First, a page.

Irish mythologyand folklore, a "geis" (pron-en|ˈɡɛʃ, plural "geasa") is an idiosyncratic taboo, whether of obligation or prohibition, similar to being under a vowor spell.
"Geasa" in Irish Mythology
A "geis" can be compared with a
curseor, paradoxically, a gift. If someone under a "geis" violates the associated taboo, the infractor will suffer dishonour or even death. On the other hand, the observing of one's "geasa" is believed to bring power and good fortune. Often it is women who place "geasa" upon men. In some cases the woman turns out to be goddessor other sovereigntyfigure.MacKillop, James (1998) "A Dictionary of Celtic Mythology". Oxford, Oxford University Press. ISBN 0-19-280120-1 p.249]
The "geis" is often a key device in hero tales, such as that of
Cúchulainnin Irish mythology. Traditionally, the doom of the hero comes about due to their violation of their "geis", either by accident, or by having multiple "geasa" and then being placed in a position where they have no option but to violate one "geis" in order to maintain another. For instance, Cúchulainn has a "geis" to never eat dog meat, and he is also bound by a "geis" to eat any food offered to him by a woman. When a hagoffers him dog meat, he has no way to emerge from the situation unscathed; this leads to his death.MacKillop (1998) pp.115-117]
A beneficial "geis" might involve a
prophecythat a person would die in a particular way; the particulars of their death in the vision might be so bizarre that the person could then avoid their fate for many years.fact|date=November 2007
There is a considerable similarity between "geasa" (which are a phenomenon of Gaelic mythology) and the foretold deaths of heroes in
Welsh mythology. This is not surprising given the close origins of many of the variants of Celtic mythology.
For example, the Welsh hero
Lleu Llaw Gyffes(in one version of his story) was destined to die neither "during the day or night, nor indoors or outdoors, neither riding nor walking, not clothed and not naked, nor by any weapon lawfully made." He was safe until his wife, Blodeuwedd, learning of these foretold conditions, convinced him to show her how he could theoretically be stepping out of a river onto a riverbank sheltered by a roof and put one foot on a goat, and so on, thus enabling the conditions that allowed him to be killed.
Prohibitions and taboos that fit the patterns of "geasa" are also found in more recent
English literature, though they are not described as "geasa" in those texts. For example, in William Shakespeare's Macbeth, Macbeth believes himself safe because "no man of woman born shall harm Macbeth."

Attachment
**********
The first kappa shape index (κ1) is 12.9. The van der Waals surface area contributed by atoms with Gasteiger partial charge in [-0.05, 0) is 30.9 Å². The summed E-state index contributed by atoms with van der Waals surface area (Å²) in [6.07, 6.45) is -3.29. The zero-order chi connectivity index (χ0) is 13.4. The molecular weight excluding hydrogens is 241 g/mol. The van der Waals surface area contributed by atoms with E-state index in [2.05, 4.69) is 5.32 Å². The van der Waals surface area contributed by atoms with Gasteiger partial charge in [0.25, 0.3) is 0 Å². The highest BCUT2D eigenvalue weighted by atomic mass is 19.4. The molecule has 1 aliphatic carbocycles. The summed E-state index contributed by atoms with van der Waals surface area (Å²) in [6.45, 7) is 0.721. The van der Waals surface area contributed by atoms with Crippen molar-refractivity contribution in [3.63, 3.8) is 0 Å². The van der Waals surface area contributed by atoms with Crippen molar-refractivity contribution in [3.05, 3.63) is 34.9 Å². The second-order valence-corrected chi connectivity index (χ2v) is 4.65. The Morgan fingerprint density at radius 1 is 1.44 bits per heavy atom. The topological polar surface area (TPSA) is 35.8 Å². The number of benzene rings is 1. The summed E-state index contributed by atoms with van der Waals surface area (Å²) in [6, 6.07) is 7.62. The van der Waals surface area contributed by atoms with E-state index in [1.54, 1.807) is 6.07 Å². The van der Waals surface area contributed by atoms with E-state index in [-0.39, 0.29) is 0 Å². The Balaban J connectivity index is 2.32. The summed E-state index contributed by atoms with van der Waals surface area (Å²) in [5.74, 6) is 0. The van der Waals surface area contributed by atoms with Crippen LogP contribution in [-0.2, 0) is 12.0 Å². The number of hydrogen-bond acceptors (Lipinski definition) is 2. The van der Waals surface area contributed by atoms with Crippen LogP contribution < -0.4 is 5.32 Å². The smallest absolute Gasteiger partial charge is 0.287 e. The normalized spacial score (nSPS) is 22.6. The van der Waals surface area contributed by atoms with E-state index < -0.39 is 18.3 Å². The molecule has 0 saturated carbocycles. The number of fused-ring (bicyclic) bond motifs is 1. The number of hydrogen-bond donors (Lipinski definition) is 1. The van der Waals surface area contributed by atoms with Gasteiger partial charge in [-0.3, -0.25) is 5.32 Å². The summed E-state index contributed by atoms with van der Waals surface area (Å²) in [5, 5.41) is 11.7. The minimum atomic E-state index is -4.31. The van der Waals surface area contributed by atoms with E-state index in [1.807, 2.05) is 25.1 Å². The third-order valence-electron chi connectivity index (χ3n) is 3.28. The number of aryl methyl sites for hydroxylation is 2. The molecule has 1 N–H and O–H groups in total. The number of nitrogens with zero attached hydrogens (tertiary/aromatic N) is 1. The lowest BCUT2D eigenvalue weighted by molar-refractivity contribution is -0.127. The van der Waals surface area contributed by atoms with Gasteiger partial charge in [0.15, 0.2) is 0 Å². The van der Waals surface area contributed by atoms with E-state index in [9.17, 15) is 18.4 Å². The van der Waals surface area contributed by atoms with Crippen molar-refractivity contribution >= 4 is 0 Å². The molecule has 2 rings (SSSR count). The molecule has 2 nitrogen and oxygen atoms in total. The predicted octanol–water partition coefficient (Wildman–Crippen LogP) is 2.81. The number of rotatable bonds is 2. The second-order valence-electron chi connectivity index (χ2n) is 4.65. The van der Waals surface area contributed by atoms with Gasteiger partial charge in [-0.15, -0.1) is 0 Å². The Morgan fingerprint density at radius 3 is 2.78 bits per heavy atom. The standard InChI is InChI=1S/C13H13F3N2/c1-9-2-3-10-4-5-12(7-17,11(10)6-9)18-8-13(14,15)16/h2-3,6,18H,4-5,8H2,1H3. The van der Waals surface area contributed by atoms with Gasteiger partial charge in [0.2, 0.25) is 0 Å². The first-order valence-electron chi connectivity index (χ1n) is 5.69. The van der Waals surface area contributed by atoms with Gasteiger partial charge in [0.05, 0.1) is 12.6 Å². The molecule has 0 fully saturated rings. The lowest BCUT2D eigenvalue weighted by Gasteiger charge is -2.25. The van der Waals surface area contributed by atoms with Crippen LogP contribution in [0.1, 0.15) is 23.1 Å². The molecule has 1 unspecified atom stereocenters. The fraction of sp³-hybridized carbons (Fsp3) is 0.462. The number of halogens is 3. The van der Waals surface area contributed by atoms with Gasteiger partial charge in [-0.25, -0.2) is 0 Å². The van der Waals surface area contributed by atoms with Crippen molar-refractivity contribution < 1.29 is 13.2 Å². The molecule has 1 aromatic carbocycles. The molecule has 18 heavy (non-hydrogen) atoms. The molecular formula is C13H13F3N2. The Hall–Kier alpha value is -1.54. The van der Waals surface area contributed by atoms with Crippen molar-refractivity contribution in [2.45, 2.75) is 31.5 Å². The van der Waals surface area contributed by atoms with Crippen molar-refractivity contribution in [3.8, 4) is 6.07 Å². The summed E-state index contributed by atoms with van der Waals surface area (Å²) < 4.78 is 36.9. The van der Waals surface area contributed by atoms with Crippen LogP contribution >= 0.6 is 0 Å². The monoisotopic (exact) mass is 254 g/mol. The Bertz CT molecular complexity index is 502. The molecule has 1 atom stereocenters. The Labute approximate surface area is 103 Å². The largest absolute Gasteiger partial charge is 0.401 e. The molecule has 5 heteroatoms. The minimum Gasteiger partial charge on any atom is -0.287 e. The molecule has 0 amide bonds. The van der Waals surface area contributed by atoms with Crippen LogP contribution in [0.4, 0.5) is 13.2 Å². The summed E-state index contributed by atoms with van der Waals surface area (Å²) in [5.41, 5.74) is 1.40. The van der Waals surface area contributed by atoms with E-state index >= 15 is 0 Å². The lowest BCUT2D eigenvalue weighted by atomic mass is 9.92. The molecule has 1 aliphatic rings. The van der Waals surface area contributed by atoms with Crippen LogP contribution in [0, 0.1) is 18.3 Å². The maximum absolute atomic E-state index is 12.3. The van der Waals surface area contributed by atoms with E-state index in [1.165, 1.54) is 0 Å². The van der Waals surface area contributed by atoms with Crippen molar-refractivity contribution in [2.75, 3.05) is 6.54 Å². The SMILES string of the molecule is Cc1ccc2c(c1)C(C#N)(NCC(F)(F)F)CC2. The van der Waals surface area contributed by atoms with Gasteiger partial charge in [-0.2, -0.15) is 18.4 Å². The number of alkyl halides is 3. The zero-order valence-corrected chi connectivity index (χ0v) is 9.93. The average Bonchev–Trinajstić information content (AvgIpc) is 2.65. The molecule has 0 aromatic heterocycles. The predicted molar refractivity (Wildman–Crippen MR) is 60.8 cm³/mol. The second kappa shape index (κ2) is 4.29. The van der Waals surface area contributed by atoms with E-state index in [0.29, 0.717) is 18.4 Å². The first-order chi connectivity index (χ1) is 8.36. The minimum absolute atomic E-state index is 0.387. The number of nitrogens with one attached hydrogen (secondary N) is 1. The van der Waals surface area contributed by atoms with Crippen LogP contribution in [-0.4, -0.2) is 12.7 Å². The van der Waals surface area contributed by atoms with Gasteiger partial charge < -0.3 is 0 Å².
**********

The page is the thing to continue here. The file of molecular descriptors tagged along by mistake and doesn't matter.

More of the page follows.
Also similar is the case of the
Witch-king of Angmarin the literature of J. R. R. Tolkien. In Appendix A of " The Return of the King" the elf Glorfindel prophesies to Eärnur of Gondor that "Far off yet is his doom, and not by the hand of man will he fall." "The Return of the King", Appendix A (I, iv).] In "The Return of the King", the Witch-king of Angmar is stabbed in the leg by Meriadoc Brandybuck, a Hobbit, and it is a woman, Éowyn of Rohan, who delivers the killing blow by stabbing him in the head.
The ideas and terminology associated with "geasa" continue in modern literature, especially in
fantasy fictionand other works which incorporate influences from Celtic mythologyor Celtic polytheism.
role-playing games mention "geasa" as "spells" or "powers", though these "geasa" are often only loosely inspired by the historical concept. For instance, in " Dungeons and Dragons" there are two such "spells": "lesser geas", which forces the victim to obey a command issued by the caster, and "geas/quest", which is much the same but with more severe penalties. [http://www.d20srd.org/srd/spells/geasQuest.htm Dungeons&Dragons 3.5: Geas / Quest, d20srd.org] ]
* In the
Discworldnovel " Sourcery", the great Hero "Nijel the Destroyer" claims to have a geas, which Rincewindmistakes for a type of bird. In A Hat Full of Sky, Rob Anybody is put under a geas by his wife Jeannie, the kelda, to protect Tiffany Achingfrom the Hiver.
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